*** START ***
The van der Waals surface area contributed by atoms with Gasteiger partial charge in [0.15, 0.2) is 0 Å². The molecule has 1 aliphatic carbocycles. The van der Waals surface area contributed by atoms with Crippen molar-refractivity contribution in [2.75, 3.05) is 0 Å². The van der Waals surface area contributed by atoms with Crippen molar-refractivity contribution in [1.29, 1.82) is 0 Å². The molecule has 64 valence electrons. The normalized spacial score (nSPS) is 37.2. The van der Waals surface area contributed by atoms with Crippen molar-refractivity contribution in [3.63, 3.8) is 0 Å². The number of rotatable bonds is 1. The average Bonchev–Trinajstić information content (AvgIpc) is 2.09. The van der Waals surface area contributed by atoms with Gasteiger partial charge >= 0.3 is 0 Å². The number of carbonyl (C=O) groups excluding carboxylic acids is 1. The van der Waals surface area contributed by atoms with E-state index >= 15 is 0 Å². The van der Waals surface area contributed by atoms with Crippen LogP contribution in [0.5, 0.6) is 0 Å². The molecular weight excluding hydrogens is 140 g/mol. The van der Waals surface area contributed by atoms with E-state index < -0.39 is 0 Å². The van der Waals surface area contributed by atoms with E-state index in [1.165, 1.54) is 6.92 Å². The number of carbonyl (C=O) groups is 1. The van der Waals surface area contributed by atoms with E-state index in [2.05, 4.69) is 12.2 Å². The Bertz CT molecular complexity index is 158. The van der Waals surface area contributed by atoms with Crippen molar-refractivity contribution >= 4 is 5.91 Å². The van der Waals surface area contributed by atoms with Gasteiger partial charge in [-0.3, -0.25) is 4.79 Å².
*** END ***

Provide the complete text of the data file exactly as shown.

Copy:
The van der Waals surface area contributed by atoms with Gasteiger partial charge in [0.15, 0.2) is 0 Å². The molecule has 1 aliphatic carbocycles. The van der Waals surface area contributed by atoms with Crippen molar-refractivity contribution in [2.75, 3.05) is 0 Å². The van der Waals surface area contributed by atoms with Crippen molar-refractivity contribution in [1.29, 1.82) is 0 Å². The molecule has 64 valence electrons. The normalized spacial score (nSPS) is 37.2. The van der Waals surface area contributed by atoms with Crippen molar-refractivity contribution in [3.63, 3.8) is 0 Å². The number of rotatable bonds is 1. The average Bonchev–Trinajstić information content (AvgIpc) is 2.09. The van der Waals surface area contributed by atoms with Gasteiger partial charge >= 0.3 is 0 Å². The number of carbonyl (C=O) groups excluding carboxylic acids is 1. The van der Waals surface area contributed by atoms with E-state index >= 15 is 0 Å². The van der Waals surface area contributed by atoms with Crippen LogP contribution in [0.5, 0.6) is 0 Å². The molecular weight excluding hydrogens is 140 g/mol. The van der Waals surface area contributed by atoms with E-state index < -0.39 is 0 Å². The van der Waals surface area contributed by atoms with E-state index in [1.165, 1.54) is 6.92 Å². The number of carbonyl (C=O) groups is 1. The van der Waals surface area contributed by atoms with E-state index in [2.05, 4.69) is 12.2 Å². The Bertz CT molecular complexity index is 158. The van der Waals surface area contributed by atoms with Crippen molar-refractivity contribution >= 4 is 5.91 Å². The van der Waals surface area contributed by atoms with Gasteiger partial charge in [-0.3, -0.25) is 4.79 Å².